John Comenius (1592–1670), who might be called the father of modern educational theory, used the model of the printing press to explain how education took place. ‘Instead of paper, we have pupils’, Comenius wrote, ‘pupils whose minds have to be impressed with the symbols of knowledge. Instead of type, we have class books and the rest of the apparatus devised to facilitate the operation of teaching. The ink is replaced by the voice of the masters since it is this that conveys information to the minds of the listener, while the press is school discipline, which keeps the pupils up to their work and compels them to learn.’ As against the printing press model of transmission politics in education, Tagore executed a rare mix of vigilance, supervision, discipline, creativity and freedom – something that, to an extent, resembles A. N. Whitehead’s identification of the stages of schooling as part of his aims for education: romance which brings wonder and joy, the precision that inculcates values through self-discipline and freshness that teaching imports. It is possible to see in Tagore’s ideas on progressive education a Deweyan emphasis on the ‘life experience of the learner’ – a philosophy of education that is largely founded on a philosophy of experience. However, Tagore’s emphasis on schooling was less emphatic about social progress and reform than John Dewey’s faith in this direction. The interest in Swaraj – the self-reconstruction – was more in keeping with Tagore’s aesthetic schooling that thrived in a subtle mode through the dynamics of a reformative variant in emotion and sensitivity conflated with moral and ethical action and thought. But the meditative proximity of the two thinkers becomes pronounced when Dewey argues in School and Society that ‘occupations in the school shall not be mere practical devices or modes of routine employment, the gaining of better technical skills as cooks, seamstresses or carpenters, but active centres of scientific insight into natural materials and processes, points of departure whence children shall be led out into a realization of the historical development of man.’ Dewey’s paedo-pedagogy implicates the denial of complete freedom to the child in his or her development. The child’s growth must have a heavy reliance on supervision and an interactive engagement with the world of adults and principles of everyday pragmatism. Growth in education is a man-nature contact, a negotiation built around intergenerational ‘transmission’ of actions, thoughts, feelings and habits. The naturalness and socialisation come into an adroit contact – natural outgrowth teaming with external direction. Tagore’s idea of ‘control’ approximates Dewey’s, but not without differences. His aesthetic education had more freedom, plasticity, romantic spontaneity and organic outpouring than Dewey was likely to admit or allow. Tagore gave more leverage to the mind as against Dewey’s emphasis on trying to build more things into the mind externally. For Dewey, the environment of the mind is connected with the social environment – ‘naturalistic humanism’. Tagore, like Dewey, endorsed the efficacy of the natural or native powers in initiating education but his reflective education would still admit that learning could not be a matter of the ‘spontaneous overflow of the unlearned powers’ alone.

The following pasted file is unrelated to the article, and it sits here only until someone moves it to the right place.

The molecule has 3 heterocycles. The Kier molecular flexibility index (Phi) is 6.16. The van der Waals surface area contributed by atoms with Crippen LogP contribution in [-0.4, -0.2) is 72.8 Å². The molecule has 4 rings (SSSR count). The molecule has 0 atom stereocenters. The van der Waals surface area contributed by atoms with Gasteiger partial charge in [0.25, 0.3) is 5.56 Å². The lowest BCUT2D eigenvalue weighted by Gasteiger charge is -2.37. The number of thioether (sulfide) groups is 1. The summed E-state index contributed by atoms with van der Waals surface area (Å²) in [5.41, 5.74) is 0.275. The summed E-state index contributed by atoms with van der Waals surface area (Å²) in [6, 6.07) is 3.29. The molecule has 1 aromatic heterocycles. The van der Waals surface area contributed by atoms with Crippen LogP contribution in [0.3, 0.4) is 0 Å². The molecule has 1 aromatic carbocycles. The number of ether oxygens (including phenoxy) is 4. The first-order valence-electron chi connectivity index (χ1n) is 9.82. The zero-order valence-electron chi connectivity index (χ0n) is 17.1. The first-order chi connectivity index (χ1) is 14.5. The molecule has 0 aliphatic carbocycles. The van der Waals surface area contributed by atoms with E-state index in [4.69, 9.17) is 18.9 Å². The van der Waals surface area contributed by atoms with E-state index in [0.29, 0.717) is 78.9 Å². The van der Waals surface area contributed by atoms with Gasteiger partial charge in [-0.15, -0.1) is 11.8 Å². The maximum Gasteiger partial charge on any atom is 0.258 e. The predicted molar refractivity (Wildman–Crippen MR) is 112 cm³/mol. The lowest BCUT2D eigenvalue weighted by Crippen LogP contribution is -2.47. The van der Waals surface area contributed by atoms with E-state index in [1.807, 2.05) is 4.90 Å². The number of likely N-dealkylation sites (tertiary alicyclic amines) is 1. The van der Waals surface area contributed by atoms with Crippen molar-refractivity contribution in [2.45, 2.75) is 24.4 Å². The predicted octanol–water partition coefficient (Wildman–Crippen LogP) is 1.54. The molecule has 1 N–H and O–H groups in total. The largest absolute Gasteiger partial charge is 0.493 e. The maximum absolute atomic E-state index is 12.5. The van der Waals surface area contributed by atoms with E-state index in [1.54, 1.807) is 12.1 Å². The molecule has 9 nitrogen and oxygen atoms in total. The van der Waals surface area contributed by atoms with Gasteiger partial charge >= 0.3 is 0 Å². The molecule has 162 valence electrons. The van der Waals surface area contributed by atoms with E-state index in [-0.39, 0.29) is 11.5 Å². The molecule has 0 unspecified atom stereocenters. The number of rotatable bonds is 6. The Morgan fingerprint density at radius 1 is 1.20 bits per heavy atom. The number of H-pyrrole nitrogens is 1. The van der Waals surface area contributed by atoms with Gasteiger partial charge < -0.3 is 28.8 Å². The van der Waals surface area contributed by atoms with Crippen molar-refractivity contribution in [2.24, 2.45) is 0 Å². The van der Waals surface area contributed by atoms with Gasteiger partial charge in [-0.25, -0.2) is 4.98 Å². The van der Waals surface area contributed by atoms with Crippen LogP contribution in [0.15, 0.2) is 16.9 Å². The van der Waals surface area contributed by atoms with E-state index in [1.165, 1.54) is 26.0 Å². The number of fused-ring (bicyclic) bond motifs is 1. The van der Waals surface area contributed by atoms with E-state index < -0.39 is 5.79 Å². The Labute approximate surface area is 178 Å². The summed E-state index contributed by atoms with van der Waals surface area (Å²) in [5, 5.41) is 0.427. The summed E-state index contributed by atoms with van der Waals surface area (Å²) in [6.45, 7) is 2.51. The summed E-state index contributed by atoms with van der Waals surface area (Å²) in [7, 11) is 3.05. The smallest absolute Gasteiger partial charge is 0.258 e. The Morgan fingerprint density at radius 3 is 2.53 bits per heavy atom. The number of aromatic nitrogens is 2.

Man, who desires to know everything, desires to know himself. Nor is he only one (even if, to himself, perhaps the most interesting) among the things he desires to know. Without some knowledge of himself, his knowledge of other things is imperfect: for to know something without knowing that one knows it is only a half-knowing, and to know that one knows is to know oneself. Self-knowledge is desirable and important to man, not only for its own sake, but as a condition without which no other knowledge can be critically justified and securely based. (R. G. Collingwood, The Idea of History (Oxford: Clarendon Press, 1993), 292. (Collingwood 1993)